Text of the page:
In other words, a lot of talking and not much action – at least so far.
After members of the Senate Judiciary Committee voted to hold off on the solvency legislation so that it can be combined with related legislation, PERA Executive Director Wayne Propst noted there is still plenty of time left in the 60-day legislative session.
“I think we have some work to do to answer the questions raised by legislators and ensure there is a comfort level with the bill,” Propst told the Journal.
Pension solvency is expected to be a top issue during this year’s session, as the financial conditions of the state’s two large public retirement systems – PERA and the Educational Retirement Board – have worsened in recent years.
The PERA plan, Senate Bill 27, calls for retirement benefits to be scaled back for retirees, future employees and current government workers covered by the retirement system. It also proposes increasing the amounts of money that both employees and their government employers pay into the retirement fund and would impose stricter retirement eligibility on future workers. If enacted, the changes would affect more than 96,000 retirees and active employees.
Although the bill has largely been supported by labor unions and retiree groups, representatives of several organizations testified against it Monday.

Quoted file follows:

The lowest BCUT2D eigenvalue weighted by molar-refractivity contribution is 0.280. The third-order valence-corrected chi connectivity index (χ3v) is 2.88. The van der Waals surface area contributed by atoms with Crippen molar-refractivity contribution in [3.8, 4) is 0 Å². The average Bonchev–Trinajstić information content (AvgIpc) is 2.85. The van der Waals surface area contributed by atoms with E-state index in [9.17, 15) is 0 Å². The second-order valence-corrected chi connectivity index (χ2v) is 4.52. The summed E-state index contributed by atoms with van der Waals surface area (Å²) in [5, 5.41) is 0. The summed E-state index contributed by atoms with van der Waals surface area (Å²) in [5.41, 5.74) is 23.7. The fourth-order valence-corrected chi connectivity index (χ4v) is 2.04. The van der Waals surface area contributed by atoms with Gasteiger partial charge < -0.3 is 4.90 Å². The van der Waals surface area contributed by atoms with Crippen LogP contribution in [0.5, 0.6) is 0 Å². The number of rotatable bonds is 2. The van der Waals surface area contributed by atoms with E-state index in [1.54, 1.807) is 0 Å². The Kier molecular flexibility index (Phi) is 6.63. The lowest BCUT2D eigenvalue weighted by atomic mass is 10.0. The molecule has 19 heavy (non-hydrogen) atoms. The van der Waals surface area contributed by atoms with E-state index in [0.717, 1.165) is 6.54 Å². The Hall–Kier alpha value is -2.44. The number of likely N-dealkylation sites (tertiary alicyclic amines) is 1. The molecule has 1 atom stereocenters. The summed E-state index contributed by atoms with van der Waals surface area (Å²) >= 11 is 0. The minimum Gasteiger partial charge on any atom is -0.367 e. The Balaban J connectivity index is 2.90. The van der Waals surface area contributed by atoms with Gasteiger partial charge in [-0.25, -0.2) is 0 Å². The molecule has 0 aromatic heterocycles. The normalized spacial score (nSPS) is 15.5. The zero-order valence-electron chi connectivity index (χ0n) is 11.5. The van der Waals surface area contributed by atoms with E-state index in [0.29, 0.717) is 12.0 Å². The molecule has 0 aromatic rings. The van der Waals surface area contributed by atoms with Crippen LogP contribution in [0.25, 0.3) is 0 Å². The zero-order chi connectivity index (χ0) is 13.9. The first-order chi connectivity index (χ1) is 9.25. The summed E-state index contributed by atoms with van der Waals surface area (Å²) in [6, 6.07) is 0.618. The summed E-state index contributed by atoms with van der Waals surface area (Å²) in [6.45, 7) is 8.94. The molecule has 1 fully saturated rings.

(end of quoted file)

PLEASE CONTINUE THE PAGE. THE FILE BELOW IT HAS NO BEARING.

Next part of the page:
Mike Sindelar of the San Juan County Sheriff’s Office said the solvency fix could hurt the ability of sheriff’s offices to hire and retain deputies.
Meanwhile, several lawmakers voiced concern that the measure would deal an economic blow to low-income retirees.
Sen. George Muñoz, D-Gallup, the solvency bill’s sponsor, said changes to the measure will be considered, but added, “This is not a bill where we’re trying to hurt people.”
Attempts in recent years to pass far-reaching pension solvency legislation have been largely unsuccessful, prompting some legislators to question whether the topic will have to be tackled in a special legislative session.
However, a spokesman for Gov. Susana Martinez, who has not unveiled her own pension solvency plan, said that need not occur.
“The governor remains hopeful that we can find common ground and solve the challenges related to our state pensions, and that it can be done this session,” Martinez spokesman Enrique Knell said.
Changes to the PERA solvency plan could also weaken the goal of being fully funded by 2041, Propst said. The pension fund currently has a funded ratio of about 65 percent, meaning it has 65 cents in investments for every $1 in future benefits owed.
— This article appeared on page A3 of the Albuquerque Journal